October 27, 2008
by Andrew Joseph, Features Editor
If replicating centuries of culinary craftsmanship, tradition and great taste in a modern, consumer-friendly retail package is a metaphorical equivalent of capturing lighting in a bottle, then business partners Tom Weiler and Herb Grisebach offer sure proof that the notion of lightning never striking in the same place twice is an urban myth.
As co-owners of the 16,000-square-foot Heidelberg Foods Ltd. plant in St. Jacob’s, Ont.—located smack in the middle of the Mennonite country in southwestern Ontario—the two ambitious meat industry veterans may still have some ways to go in making the 21-year-old meat-processing business a true force in Ontario’s super-competitive market for European-style deli meats and sausages, but they have already made many right moves to getting there since acquiring the former custom butcher-shop back in 2005.
“As late as 2005, both Herb and I were working for a large national meat-processing company when we saw an opportunity here to do something that we had already done all our lives—but to do it our way,” explains company president Weiler, who went into the meat business right after graduating from high-school.
For his part, general manager Grisebach followed high-school with obtaining a university degree and spending four years in non-food manufacturing before finally ending up in the met business.
Boasting some 45 years of meat-processing industry experience and know-how between them, the two long-time friends quickly set out to revamp Heidelberg into a modern, 21st century business enterprise combining the best of Old World recipes with state-of-the-art processing and packaging technology.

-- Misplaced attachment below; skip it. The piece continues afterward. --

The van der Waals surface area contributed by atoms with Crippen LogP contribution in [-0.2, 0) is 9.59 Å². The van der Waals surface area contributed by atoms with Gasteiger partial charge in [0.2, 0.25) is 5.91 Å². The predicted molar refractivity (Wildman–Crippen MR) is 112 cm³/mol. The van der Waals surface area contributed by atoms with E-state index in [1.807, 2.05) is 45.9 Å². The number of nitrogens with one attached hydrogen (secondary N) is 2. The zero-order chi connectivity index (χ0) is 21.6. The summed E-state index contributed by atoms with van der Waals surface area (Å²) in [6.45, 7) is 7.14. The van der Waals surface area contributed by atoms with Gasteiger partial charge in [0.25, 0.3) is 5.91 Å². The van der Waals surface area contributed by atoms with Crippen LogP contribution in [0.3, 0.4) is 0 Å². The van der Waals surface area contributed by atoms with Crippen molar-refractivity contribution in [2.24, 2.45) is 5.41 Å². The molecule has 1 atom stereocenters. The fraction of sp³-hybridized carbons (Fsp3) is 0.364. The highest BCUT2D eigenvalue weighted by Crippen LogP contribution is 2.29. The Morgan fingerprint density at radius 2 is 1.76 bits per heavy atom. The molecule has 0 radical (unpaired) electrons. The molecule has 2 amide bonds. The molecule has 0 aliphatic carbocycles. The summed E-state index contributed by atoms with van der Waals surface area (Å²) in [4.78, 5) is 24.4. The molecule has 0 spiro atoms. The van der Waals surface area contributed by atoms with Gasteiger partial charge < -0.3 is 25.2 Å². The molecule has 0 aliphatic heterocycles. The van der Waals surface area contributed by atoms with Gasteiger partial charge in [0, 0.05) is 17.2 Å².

Prior to that, recalls Grisebach, Heidelberg Foods was run largely as a custom processing operation that would derive most of its revenues by processing freshly-killed wild game brought to the plant by local hunting enthusiasts.
While that worked well-enough for the plant’s previous owners, Grisebach and Weiler had much bigger things in mind for the operation—starting with an all-consuming effort to obtain the critical CFIA (Canadian Food Inspection Agency) certification that would formally designate Heidelberg as a federally-inspected facility.
“The race to become federal was on when two of our largest customers insisted on purchasing federally-inspected product only,” Weiler told Canadian Packaging during a recent visit to the Heidelberg plant. “I can tell you that it was a very intense two years, as we began enhancing the building to federal standards under the CFIA supervision.”